Earlier this week I signed up for Nissan’s Road Tour, where I would get to drive a Nissan Leaf. If you don’t know what the Nissan Leaf is, it’s the fully electric car that gets, on average, one hundred miles to the charge. The standard charge features allow for the industry standard plug you can find at many electric charging places, as well as a wall outlet charger. It takes twenty hours via a wall outlet for a full charge and eight hours on a charging station. You can also have a charging station installed in your own personal garage. Good luck getting your HOA to sign off on this if you’re in a condo.
Signing up for the Nissan Leaf test drive was simple enough. Enter in my info, pick a time and receive an email confirmation. Of course, none of this mattered when I showed up.
When I arrived thirty minutes early, per my email instructions, I was greeted and told that the estimated wait for my “tour” was about thirty minutes. After the wait, I was taken with a group of twelve others where we were told about the battery in the leaf, phone and web applications for the Leaf and its mileage.
Some interesting highlights included that Nissan made their first electric car in 1947, apparently it took them sixty three years to give a fuck enough to start producing them at the consumer level. I think I need to use that term relatively, consumer level that is, as the car starts at $31k, which is out of my range and I consider myself an average consumer. I spent $22k on my 2001 certified used BMW Z3 years ago and I spent the same on my new 2010 Subaru Forester last year.
Anyway, the tour took another thirty minutes and then I got to wait in a super long line. A line that frustrated enough people to leave and get me to the front quicker, but still took me another hour and a half before I got to drive the car. So showing up at 12:30, after making a 1pm appointment, and I finally took my five minute test drive at 2:45pm. Glad I didn’t have any plans that day.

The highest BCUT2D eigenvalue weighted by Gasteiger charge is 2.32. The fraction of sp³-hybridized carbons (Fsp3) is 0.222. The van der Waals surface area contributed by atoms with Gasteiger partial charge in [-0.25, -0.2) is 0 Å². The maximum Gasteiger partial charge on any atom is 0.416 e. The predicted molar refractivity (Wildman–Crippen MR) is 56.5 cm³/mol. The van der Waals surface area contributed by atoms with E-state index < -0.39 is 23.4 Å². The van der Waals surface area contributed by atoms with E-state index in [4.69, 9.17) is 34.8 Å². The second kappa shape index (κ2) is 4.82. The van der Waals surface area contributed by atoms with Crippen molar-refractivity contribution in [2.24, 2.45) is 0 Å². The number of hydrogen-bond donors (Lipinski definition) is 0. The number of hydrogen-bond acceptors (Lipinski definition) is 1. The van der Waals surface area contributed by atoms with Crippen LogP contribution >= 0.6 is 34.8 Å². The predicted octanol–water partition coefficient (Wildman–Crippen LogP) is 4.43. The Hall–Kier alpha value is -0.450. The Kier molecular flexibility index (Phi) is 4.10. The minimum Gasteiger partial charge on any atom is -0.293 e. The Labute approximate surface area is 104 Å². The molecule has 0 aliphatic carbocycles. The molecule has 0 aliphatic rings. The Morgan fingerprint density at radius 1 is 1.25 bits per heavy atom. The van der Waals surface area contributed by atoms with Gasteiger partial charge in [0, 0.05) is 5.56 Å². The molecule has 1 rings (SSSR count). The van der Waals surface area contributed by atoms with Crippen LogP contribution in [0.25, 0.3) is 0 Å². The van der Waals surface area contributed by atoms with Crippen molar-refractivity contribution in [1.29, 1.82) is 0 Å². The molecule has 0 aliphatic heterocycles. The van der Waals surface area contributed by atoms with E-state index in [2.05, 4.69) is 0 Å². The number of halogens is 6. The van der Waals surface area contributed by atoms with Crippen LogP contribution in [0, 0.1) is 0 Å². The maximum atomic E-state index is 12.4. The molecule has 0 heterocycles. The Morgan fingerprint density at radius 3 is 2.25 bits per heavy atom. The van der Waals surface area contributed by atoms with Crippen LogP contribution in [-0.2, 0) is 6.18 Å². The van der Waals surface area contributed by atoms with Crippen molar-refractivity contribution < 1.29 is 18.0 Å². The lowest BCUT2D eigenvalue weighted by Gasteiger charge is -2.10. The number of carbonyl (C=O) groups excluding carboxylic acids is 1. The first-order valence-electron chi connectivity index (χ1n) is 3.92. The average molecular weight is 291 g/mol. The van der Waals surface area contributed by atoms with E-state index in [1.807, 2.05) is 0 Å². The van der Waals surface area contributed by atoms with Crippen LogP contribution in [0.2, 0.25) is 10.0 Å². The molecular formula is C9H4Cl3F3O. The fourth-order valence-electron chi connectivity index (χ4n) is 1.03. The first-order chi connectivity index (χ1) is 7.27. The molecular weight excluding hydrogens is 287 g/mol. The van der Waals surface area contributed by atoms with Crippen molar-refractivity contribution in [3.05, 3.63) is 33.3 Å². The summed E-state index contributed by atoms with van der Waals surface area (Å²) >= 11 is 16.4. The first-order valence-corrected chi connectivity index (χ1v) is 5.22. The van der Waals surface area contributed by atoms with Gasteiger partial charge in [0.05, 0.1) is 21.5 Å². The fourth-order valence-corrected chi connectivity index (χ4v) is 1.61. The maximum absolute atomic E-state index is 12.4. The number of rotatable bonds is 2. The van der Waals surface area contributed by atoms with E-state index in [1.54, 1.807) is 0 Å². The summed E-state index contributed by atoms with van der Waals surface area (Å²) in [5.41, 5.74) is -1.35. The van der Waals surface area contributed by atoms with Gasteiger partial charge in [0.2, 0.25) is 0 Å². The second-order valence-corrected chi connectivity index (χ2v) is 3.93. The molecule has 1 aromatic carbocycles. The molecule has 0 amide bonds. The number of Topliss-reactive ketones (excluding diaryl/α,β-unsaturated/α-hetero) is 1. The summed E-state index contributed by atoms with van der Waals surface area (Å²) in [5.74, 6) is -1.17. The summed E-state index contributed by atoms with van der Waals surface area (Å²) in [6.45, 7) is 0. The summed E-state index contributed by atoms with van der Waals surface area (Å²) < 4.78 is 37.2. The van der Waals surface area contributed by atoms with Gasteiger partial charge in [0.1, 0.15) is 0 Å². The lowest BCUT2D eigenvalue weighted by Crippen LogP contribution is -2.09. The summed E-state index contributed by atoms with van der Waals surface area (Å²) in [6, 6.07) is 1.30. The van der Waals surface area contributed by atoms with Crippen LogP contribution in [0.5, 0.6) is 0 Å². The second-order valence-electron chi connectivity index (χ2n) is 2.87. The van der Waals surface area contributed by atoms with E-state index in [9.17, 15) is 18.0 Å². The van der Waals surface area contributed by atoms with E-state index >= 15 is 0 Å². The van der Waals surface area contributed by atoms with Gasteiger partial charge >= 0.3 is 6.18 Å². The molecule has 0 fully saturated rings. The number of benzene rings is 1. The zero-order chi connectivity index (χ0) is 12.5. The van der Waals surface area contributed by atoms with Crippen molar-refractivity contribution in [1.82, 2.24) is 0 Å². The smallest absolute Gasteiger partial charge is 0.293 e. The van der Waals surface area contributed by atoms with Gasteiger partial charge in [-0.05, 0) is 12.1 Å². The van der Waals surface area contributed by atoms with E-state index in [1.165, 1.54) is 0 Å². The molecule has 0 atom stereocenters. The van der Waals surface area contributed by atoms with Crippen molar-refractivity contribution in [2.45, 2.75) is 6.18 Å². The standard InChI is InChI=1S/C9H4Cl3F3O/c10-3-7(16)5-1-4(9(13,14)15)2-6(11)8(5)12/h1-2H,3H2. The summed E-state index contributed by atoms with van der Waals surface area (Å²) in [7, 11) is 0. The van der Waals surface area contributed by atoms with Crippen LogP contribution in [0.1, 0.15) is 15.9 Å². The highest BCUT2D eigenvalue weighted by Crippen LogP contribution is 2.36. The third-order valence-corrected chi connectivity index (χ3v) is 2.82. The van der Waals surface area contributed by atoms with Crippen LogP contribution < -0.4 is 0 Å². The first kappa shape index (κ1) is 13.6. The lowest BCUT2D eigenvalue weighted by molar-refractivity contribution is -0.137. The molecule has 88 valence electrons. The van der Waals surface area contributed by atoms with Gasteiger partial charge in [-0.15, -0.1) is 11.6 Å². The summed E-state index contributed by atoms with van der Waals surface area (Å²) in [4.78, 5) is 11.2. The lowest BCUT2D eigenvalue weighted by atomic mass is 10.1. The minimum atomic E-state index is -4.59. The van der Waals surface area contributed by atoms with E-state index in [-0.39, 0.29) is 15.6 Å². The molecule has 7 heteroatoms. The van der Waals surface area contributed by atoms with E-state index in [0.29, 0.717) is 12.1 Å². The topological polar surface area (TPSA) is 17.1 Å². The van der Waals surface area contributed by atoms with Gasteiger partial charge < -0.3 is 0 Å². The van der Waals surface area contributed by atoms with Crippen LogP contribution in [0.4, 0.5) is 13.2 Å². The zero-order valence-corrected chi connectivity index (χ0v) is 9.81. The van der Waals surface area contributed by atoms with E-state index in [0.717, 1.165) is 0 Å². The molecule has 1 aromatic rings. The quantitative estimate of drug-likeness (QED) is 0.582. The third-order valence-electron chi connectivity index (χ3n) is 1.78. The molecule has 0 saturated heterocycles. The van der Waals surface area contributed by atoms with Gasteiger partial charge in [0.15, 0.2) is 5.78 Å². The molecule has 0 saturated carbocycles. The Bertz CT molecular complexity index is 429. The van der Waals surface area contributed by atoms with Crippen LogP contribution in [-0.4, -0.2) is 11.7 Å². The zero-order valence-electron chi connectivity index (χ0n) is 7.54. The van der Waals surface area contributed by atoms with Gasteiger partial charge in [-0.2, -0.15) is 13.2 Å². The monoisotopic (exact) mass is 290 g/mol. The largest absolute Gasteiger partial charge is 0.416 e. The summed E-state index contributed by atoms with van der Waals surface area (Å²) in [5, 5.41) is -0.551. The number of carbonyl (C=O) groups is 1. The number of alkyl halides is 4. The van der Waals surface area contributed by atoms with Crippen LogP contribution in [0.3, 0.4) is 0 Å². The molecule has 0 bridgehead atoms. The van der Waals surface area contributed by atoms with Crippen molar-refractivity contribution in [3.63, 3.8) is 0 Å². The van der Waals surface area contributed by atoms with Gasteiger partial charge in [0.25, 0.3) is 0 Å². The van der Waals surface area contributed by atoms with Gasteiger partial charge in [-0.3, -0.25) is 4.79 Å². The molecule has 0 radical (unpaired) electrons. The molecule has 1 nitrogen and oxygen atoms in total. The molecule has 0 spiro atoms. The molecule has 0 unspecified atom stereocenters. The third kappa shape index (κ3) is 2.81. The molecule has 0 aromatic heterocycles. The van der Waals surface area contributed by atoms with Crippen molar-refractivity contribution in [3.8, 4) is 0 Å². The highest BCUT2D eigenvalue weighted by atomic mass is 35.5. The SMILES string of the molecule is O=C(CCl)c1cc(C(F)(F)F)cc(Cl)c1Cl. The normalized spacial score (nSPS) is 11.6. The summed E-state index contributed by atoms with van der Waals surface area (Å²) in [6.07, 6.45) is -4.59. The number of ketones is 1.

During my test drive I asked what would happen if I hadn’t been paying attention to my mileage meter and ran out of juice and wasn’t’ near a charge station or place with an electrical socket for me to plug into. The answer was that I’d have to get towed. Ouch. Honestly, this would be hard to do as it’s always changing depending on what you’re doing in the car and how you’re driving and it’s a very large display.
After the test drive I was able to have my picture taken with the car as well as do a thirty second video of me talking about the car. Apparently, if I get enough hits on their video page I could win a Leaf. Links to come Tuesday when the videos go up.
That said, if this car was under $18k I would get one for driving to and from work, as my work has a charge station as well as it’d be a great commuter car. However, if you do any distance driving, say from San Francisco to LA (which I do fairly often) then this car is not for you. And don’t listen to the hype about the optional fast charges along the I-5. While those will be great, the $700 extra quick charge ability takes thirty minutes to give you an eighty percent charge. So driving from the Bay Area to LA would essentially turn a four to five hour drive into a seven to eight hour drive. No thanks.